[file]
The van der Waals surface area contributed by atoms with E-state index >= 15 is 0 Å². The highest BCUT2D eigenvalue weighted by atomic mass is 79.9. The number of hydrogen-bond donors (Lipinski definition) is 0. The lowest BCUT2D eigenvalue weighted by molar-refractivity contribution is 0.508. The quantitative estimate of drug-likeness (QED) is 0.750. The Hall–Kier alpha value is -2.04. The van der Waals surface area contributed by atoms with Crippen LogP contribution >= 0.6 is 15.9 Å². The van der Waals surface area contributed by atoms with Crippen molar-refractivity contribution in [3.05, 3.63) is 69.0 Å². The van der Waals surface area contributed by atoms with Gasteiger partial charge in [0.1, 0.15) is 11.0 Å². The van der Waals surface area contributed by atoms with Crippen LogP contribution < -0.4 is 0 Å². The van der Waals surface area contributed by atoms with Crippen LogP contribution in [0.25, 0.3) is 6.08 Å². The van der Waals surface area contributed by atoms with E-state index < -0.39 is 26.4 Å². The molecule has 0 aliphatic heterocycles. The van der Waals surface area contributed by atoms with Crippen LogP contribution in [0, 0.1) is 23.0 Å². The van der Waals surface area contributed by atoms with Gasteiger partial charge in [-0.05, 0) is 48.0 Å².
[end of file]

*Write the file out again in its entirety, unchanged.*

The van der Waals surface area contributed by atoms with E-state index >= 15 is 0 Å². The highest BCUT2D eigenvalue weighted by atomic mass is 79.9. The number of hydrogen-bond donors (Lipinski definition) is 0. The lowest BCUT2D eigenvalue weighted by molar-refractivity contribution is 0.508. The quantitative estimate of drug-likeness (QED) is 0.750. The Hall–Kier alpha value is -2.04. The van der Waals surface area contributed by atoms with Crippen LogP contribution >= 0.6 is 15.9 Å². The van der Waals surface area contributed by atoms with Crippen molar-refractivity contribution in [3.05, 3.63) is 69.0 Å². The van der Waals surface area contributed by atoms with Gasteiger partial charge in [0.1, 0.15) is 11.0 Å². The van der Waals surface area contributed by atoms with Crippen LogP contribution < -0.4 is 0 Å². The van der Waals surface area contributed by atoms with Crippen LogP contribution in [0.25, 0.3) is 6.08 Å². The van der Waals surface area contributed by atoms with E-state index < -0.39 is 26.4 Å². The molecule has 0 aliphatic heterocycles. The van der Waals surface area contributed by atoms with Crippen LogP contribution in [0, 0.1) is 23.0 Å². The van der Waals surface area contributed by atoms with Gasteiger partial charge in [-0.05, 0) is 48.0 Å².